By Carolyn Mather
Stephanie Bruce enters Bolder Boulder today (Monday, May 27) and the New York Mini 10K next week riding the best run of success of her ten-year career as a professional runner, and she’s in fantastic shape. The last time Bruce ran Bolder Boulder was in 2017 and she took eighth place in 34:35. Bruce was not scheduled to race the BB 10K, but wanted to do so and got in at the last minute. Today she finished in 34:40.
Bruce graduated from the University of California Santa Barbara where she was a two-time All American, a multiple-time conference Champion in cross-country and track, and was the Big West Athlete of the year in 2006. She holds the school record for 10,000 meters at 33:23.33. Her professional running career began ten years ago and at age 35, she is reaching the pinnacle of her career.
I had the privilege of spending some time with Steph the night before she won her second national title at the Pittsburgh Half Marathon and I saw her win her first national title at the USATF national 10K championship last July. Steph runs at all distances and on all surfaces. She told me she does not train for any specific surface but mixes it up all the time to give her a variety of venues. The past six months she has raced from the marathon to cross-country to indoor and outdoor track to the roads. In mixing it up she made her second world team and went to Denmark to place first American at world cross in Denmark.
Steph believes that if she gets the most out of herself in a race then she is a winner. She has improved continually over this past year setting PR’s at all distances and types of races. Being 35, she sees every race as an opportunity to improve and promote running. Steph is one of the most down-to-earth runners I have ever met. She is married to professional runner Ben Bruce and has two boys, Riley and Hudson, ages three and four to take the focus off of herself and give her “Mom strength.” She travels to many races and wants to focus on her boys as much as possible when home as every trip takes her away from her children.
Steph sees her improvement as a building process over the past ten years and she credits much of her success to her HOKA NAZ Elite team, her coach Ben Rosario, her husband, and the support that Hoka gave her throughout her pregnancies and continues to do. Her team’s motto is to train hard and race fearlessly. They push each other and three of the ladies, Steph, Aliphine Tuliamuk and Kellyn Taylor are definitely 2020 Olympic contenders. Each race they run is a stepping stone to 2020, as they train and live in Flagstaff at 7000 feet.
Steph has gained a great deal of self-confidence in recent years as she totally believes in her training. She had struggled with her confidence but has learned that the sooner you stop worrying about numbers, the better off you are. If you need to take a day or two off with a little niggle, it is much more productive than taking months off to recover from a niggle-induced injury. She definitely backs off with aches and pains. As a result she remains remarkably injury free. With her national 10K title she felt she finally belonged. After her win and PR in Pittsburgh, she told me she did not feel well during the race and if she could set a PR and win feeling badly, then she could really get it done when she had a good day. I watched her graciously talk with fans and share her love of our sport. She wears her stretch marks with pride and is an excellent role model for moms everywhere.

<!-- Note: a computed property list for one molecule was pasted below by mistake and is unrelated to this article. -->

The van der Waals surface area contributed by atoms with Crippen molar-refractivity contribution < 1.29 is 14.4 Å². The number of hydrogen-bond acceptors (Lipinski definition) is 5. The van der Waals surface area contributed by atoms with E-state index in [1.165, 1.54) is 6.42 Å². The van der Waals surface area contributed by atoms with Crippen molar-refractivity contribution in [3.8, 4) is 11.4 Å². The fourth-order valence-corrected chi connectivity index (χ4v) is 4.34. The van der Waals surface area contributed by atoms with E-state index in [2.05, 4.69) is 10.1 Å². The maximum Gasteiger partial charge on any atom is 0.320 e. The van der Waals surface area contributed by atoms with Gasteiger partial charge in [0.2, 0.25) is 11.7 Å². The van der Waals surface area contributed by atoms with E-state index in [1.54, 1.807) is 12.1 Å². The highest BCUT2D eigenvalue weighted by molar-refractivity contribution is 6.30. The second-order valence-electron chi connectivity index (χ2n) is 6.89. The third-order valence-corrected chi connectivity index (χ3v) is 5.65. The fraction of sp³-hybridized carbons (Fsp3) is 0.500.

Stacking training blocks on top of each other has led to her consistency and since Aliphine Tuliamuk joined the team in January of 2018, Steph has upped her game. She has learned to see the big picture and give her best in training and racing. She and Aliphine raise the bar for each other and are close friends even when competing against each other. She has learned that no one can dominate all of the time but you try to be the best on the day. And Steph has PR’d at every distance since Aliphine joined the team.
Steph emphasized several times that recovery is more important than training. Since running is her job, she knows a sleep routine is essential and she and Ben are in bed by 9pm every night so she can get a minimum of eight hours sleep. She sacrifices a movie or television show to get her rest. Steph has celiac disease and has to watch every aspect of her nutritional intake. Actually her disease got her started on her Picky Bar company which she founded with Lauren Fleshman and Lauren’s husband. She takes B12 and iron but otherwise gets her nutrition from great smoothies made with gluten-free ingredients of the highest quality and lots of veggies and fruits. Before a race or workout, she drinks black coffee, has a Picky bar or two, perhaps some peanut butter and a bowl of white rice. She travels with her food supplies so she does not encounter any unpleasant digestive issues. After a hard workout she has some drink and food within 30 minutes, uses rollers to knead tightness out of her muscles, then she tries to get a nap and use her Normaltec boots on the highest setting, then she takes a warm bath with epsom salts. She gets weekly massages and has a chiropractic visit. She makes sure her easy runs are at a pace where she can carry on a full conversation. She uses gels, Gatorade, and water every 5K on long runs. She long ago realized that you do nothing new before a race or when traveling and you eat just like you do in training.
Steph has a full schedule ahead after the two 10Ks. She plans to do a 10,000 on the track and run a fall marathon. I think Steph has moved up on my list of serious contenders for 2020. She says this will be her final chance as she would like to have more children, work on her company, and continue coaching and mentoring upcoming athletes. At 35 Steph has put it all together.
Categories: Athlete Profiles